- Uncertainty estimates in regional and global observed temperature changes: a new dataset from 1850 P. Brohan, J. J. Kennedy, I. Harris, S. F. B. Tett & P. D. Jones. Uncertainty estimates in regional and global observed temperature changes: a new dataset from 1850. J. Geophys. Res., 111, D12106 (2005)
- Global temperature change Hansen, J., Mki. Sato, R. Ruedy, K. Lo, D.W. Lea, and M. Medina-Elizade: Global temperature change. Proc. Natl. Acad. Sci., 103, 14288-14293, doi:10.1073/pnas.0606291103 (2006)
- WMO statement on the status of the global climate in 2012 WMO statement on the status of the global climate in 2012. WMO, 2012 WMO statement on the status of the global climate in 2011; World Meteorological Organization, Geneva, Switzerland.
- The Copenhagen Accord (2009) United Nations Framework convention on Climate Change. UNFCCC
- The 7th Environment Action Programme (7th EAP). 2014 The 7th Environment Action Programme (7th EAP). 2014. European Union
- IPCC, 2013: Summary for Policymakers 2013 IPCC, 2013: Summary for Policymakers. In: Climate Change 2013: The Physical Science Basis. Contribution of Working Group I to the Fifth Assessment Report of the Intergovernmental Panel on Climate Change [Stocker, T.F., D. Qin, G.-K. Plattner, M. Tignor, S.K. Allen, J. Boschung, A. Nauels, Y. Xia, V. Bex and P.M. Midgley (eds.)]. Cambridge University Press, Cambridge, United Kingdom and New York, NY, USA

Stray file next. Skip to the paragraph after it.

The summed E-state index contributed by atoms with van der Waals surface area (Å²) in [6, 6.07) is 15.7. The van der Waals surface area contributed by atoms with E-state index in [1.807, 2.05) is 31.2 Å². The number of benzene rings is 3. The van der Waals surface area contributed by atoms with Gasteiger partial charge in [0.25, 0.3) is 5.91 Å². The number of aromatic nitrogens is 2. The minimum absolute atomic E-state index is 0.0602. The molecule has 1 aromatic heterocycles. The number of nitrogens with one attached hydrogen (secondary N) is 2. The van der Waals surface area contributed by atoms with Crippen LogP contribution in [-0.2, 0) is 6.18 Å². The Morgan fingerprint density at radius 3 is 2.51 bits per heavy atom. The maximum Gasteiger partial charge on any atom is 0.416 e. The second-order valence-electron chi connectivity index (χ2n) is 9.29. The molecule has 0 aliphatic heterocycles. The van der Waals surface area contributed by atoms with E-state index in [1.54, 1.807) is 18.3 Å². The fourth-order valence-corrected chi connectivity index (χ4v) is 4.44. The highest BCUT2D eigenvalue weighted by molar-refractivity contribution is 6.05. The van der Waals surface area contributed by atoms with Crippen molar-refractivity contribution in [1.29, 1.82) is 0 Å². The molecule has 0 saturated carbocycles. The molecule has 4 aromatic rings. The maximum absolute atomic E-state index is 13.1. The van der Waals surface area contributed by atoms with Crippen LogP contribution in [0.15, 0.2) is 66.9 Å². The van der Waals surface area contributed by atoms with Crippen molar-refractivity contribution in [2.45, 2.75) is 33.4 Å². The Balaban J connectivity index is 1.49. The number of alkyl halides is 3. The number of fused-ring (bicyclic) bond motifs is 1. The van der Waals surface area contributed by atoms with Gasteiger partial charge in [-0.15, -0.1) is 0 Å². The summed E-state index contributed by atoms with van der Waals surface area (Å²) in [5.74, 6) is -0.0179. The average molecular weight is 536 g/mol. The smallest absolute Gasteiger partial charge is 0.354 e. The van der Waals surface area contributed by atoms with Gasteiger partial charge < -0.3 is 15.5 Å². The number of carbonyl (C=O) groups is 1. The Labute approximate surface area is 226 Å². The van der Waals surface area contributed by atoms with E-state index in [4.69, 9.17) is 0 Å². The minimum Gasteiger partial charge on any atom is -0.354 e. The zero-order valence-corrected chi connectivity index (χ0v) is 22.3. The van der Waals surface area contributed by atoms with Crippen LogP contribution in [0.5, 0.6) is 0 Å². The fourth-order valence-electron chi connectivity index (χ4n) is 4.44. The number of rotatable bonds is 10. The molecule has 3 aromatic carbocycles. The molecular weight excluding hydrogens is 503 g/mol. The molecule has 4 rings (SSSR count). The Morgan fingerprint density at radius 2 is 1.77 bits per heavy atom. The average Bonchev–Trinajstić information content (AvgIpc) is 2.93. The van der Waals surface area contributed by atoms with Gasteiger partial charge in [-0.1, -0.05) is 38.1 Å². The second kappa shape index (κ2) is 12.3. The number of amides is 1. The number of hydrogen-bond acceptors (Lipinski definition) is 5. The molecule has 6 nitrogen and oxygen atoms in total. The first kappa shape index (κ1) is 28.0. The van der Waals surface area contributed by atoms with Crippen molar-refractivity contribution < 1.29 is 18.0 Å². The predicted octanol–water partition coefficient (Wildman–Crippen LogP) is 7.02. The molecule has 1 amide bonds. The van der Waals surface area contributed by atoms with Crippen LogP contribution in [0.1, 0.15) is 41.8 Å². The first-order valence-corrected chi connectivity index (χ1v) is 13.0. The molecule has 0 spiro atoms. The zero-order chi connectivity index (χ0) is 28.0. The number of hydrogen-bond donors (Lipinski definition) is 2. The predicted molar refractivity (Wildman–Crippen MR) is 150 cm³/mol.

EEA data references
- No datasets have been specified here.
Data sources in latest figures
The observed increase in average air temperature, particularly during recent decades, is one of the clearest signals of global climate change.
Temperature has been measured over the centuries. There is a range of different methodologies that give similar results suggesting that uncertainty is relatively low. Three data sets have been presented here for the global temperature indicator. Global temperatures from HadCRUT, GISTEMP, and GHCN have been homogenised to minimise the effects of changing measurement methodologies and location.
Data sets uncertainty